Mitosis is part of the cycle of cell division. The chromosomes of a cell are copied to make two identical sets of chromosomes, and the cell nucleus divides into two identical nuclei.
Before mitosis, the cell creates an identical set of its own genetic information – this is called replication. The genetic information is in the DNA of the chromosomes. At the beginning of mitosis the chromosomes wind up and become visible with a light microscope. The chromosomes are now two chromatids joined at the centromere. Since the two chromatids are identical to each other, they are called sister chromatids.
Mitosis happens in all types of dividing cells in the human body except with sperm and ova. The sperm and ova are gametes or sex cells. The gametes are produced by a different division method called meiosis.
Phases of mitosisEdit
There are five phases of mitosis. Each phase is used to describe what kind of change the cell is going through. The phases are prophase, prometaphase, metaphase, anaphase and telophase.
During prophase, chromatin (tangled-up DNA) in the nucleus condense into chromosomes (bunched-up DNA). Pairs of centrioles move to opposite sides of the nucleus. Spindle fibers begin to form a bridge between the ends of the cell.
During prometaphase, the nuclear envelope around the chromosomes breaks down. Now there is no nucleus and the sister chromatids are free. A protein called a kinetochore forms at each centromere. Long thin proteins reach across from opposite poles of the cell and attach to each kinetochore.
During metaphase, the pair of chromatids are aligned by the pushing and pulling of the attached kinetochore microtubules, similar to a game of "tug of war". Both sister chromatids stay attached to each other at the centromere. The chromosomes line up on the cell's equator, or center line, and are prepared for division. This is the longest phase of mitosis.
During anaphase, the sister chromatids split apart and move from the cell's equator (metaphase plate) to the poles of the cell. The kinetochore is attached to the centromere. The microtubules hold on to kinetochore and shorten in length. Another group of microtubules, the non-kinetochore microtubules, do the opposite. They become longer. The cell begins to stretch out as the opposite ends are pushed apart.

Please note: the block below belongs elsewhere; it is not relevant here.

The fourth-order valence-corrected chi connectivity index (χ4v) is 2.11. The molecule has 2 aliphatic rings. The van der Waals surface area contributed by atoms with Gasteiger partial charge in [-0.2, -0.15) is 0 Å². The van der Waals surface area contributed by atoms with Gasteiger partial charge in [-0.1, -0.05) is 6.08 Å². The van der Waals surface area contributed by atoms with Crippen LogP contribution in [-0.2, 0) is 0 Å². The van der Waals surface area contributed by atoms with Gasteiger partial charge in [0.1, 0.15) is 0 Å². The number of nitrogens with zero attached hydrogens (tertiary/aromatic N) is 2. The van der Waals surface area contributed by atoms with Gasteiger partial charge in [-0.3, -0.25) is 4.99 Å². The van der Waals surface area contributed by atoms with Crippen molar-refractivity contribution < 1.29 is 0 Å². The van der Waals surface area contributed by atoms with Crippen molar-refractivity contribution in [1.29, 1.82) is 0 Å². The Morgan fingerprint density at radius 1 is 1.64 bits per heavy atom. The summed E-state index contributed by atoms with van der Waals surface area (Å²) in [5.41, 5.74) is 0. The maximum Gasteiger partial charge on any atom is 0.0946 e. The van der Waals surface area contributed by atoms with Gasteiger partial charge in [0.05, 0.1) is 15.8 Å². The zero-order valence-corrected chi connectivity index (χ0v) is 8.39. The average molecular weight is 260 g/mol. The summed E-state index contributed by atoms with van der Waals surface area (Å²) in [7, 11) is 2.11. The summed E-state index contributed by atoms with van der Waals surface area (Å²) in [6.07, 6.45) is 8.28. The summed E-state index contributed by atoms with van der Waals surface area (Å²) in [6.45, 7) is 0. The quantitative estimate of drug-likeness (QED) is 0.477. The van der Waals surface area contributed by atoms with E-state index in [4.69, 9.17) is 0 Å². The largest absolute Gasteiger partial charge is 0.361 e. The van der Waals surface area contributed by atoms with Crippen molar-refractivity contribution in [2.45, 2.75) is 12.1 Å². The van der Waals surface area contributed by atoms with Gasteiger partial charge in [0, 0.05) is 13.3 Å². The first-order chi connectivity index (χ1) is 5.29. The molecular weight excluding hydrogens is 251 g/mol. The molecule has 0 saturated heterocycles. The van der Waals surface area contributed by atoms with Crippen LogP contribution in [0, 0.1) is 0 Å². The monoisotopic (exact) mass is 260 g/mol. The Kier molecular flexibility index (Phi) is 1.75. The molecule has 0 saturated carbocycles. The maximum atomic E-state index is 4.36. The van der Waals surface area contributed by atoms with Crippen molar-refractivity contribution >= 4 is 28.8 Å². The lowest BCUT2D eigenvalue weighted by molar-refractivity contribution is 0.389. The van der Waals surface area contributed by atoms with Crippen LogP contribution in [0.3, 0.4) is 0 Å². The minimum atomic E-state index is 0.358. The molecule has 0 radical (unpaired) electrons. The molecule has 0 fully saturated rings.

Telophase is the final stage in mitosis: the cell itself is ready to divide. One set of chromosomes is now at each pole of the cell. Each set is identical. The spindle fibers begin to disappear, and a nuclear membrane forms around each set of chromosomes. Also, a nucleolus appears within each new nucleus and single stranded chromosomes uncoil into invisible strands of chromatin.
Cytokinesis, even though it is very important to cell division, is not considered a stage of mitosis. During cytokinesis, the cell physically splits. This occurs just after anaphase and during telophase. The cleavage furrow, which is the pinch caused by the ring of proteins, pinches off completely, closing off the cell.
The cell now has reproduced itself successfully. After cytokinesis, the cell goes back into interphase, where the cycle is repeated. If cytokinesis were to occur to a cell that had not gone through mitosis, then the daughter cells would be different or not function properly. One would still have the nucleus and the other would lack a nucleus. Cytokinesis is different in both animals and plant cells. In plant cells, instead of splitting into two halves, it forms a cell plate. This is a cell wall that forms between the two nuclei after they have split apart. This must happen because the cells have a rigid shape, and must be completely covered in the cell wall to function.
- ↑ Morgan D.L. 2007. The cell cycle: principles of control. London: New Science Press and Oxford University Press. ISBN 978-0-9539181-2-6
- ↑ Carter, J. Stein 1996. Mitosis. biology.clc.uc.edu. UC – Clermont College.  Archived 2012-10-27 at the Wayback Machine
- ↑ O'Connor, Clare 2008. Mitosis and cell division. Nature Education 1 (1):188. 
- ↑ Alberts B, Johnson A, Lewis J, Raff M, Roberts K, Walter P. 2002. "Mitosis". Molecular Biology of the Cell (4th ed). Garland Science.